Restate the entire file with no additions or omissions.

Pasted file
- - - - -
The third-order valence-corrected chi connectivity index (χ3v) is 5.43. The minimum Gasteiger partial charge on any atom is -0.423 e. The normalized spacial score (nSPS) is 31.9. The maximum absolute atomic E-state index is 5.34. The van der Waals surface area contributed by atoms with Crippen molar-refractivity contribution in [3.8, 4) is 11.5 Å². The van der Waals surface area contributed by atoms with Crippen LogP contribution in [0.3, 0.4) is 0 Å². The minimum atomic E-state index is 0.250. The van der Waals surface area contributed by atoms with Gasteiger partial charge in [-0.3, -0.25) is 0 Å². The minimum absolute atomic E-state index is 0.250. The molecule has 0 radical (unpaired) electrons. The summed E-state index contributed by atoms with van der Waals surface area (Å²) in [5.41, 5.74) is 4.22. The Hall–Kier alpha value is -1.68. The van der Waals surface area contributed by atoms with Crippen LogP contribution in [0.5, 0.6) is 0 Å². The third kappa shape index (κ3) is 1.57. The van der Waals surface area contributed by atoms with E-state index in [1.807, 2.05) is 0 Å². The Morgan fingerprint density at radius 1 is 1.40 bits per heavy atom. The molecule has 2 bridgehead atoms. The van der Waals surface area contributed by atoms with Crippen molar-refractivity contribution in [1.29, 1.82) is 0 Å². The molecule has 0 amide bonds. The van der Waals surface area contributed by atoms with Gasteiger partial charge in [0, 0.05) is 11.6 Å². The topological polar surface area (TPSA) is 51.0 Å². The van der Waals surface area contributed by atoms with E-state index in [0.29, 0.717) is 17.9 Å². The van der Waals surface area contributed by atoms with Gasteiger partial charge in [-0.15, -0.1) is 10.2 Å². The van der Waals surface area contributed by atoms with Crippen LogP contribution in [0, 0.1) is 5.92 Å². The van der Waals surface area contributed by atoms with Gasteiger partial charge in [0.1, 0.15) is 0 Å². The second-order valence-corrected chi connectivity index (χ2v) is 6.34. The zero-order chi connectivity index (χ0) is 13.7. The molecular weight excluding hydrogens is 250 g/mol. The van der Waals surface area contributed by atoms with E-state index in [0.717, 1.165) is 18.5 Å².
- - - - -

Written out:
The third-order valence-corrected chi connectivity index (χ3v) is 5.43. The minimum Gasteiger partial charge on any atom is -0.423 e. The normalized spacial score (nSPS) is 31.9. The maximum absolute atomic E-state index is 5.34. The van der Waals surface area contributed by atoms with Crippen molar-refractivity contribution in [3.8, 4) is 11.5 Å². The van der Waals surface area contributed by atoms with Crippen LogP contribution in [0.3, 0.4) is 0 Å². The minimum atomic E-state index is 0.250. The van der Waals surface area contributed by atoms with Gasteiger partial charge in [-0.3, -0.25) is 0 Å². The minimum absolute atomic E-state index is 0.250. The molecule has 0 radical (unpaired) electrons. The summed E-state index contributed by atoms with van der Waals surface area (Å²) in [5.41, 5.74) is 4.22. The Hall–Kier alpha value is -1.68. The van der Waals surface area contributed by atoms with Crippen LogP contribution in [0.5, 0.6) is 0 Å². The third kappa shape index (κ3) is 1.57. The van der Waals surface area contributed by atoms with E-state index in [1.807, 2.05) is 0 Å². The Morgan fingerprint density at radius 1 is 1.40 bits per heavy atom. The molecule has 2 bridgehead atoms. The van der Waals surface area contributed by atoms with Crippen molar-refractivity contribution in [1.29, 1.82) is 0 Å². The molecule has 0 amide bonds. The van der Waals surface area contributed by atoms with Gasteiger partial charge in [0, 0.05) is 11.6 Å². The topological polar surface area (TPSA) is 51.0 Å². The van der Waals surface area contributed by atoms with E-state index in [0.29, 0.717) is 17.9 Å². The van der Waals surface area contributed by atoms with Gasteiger partial charge in [-0.15, -0.1) is 10.2 Å². The van der Waals surface area contributed by atoms with Crippen LogP contribution in [0, 0.1) is 5.92 Å². The van der Waals surface area contributed by atoms with Gasteiger partial charge in [0.1, 0.15) is 0 Å². The second-order valence-corrected chi connectivity index (χ2v) is 6.34. The zero-order chi connectivity index (χ0) is 13.7. The molecular weight excluding hydrogens is 250 g/mol. The van der Waals surface area contributed by atoms with E-state index in [0.717, 1.165) is 18.5 Å².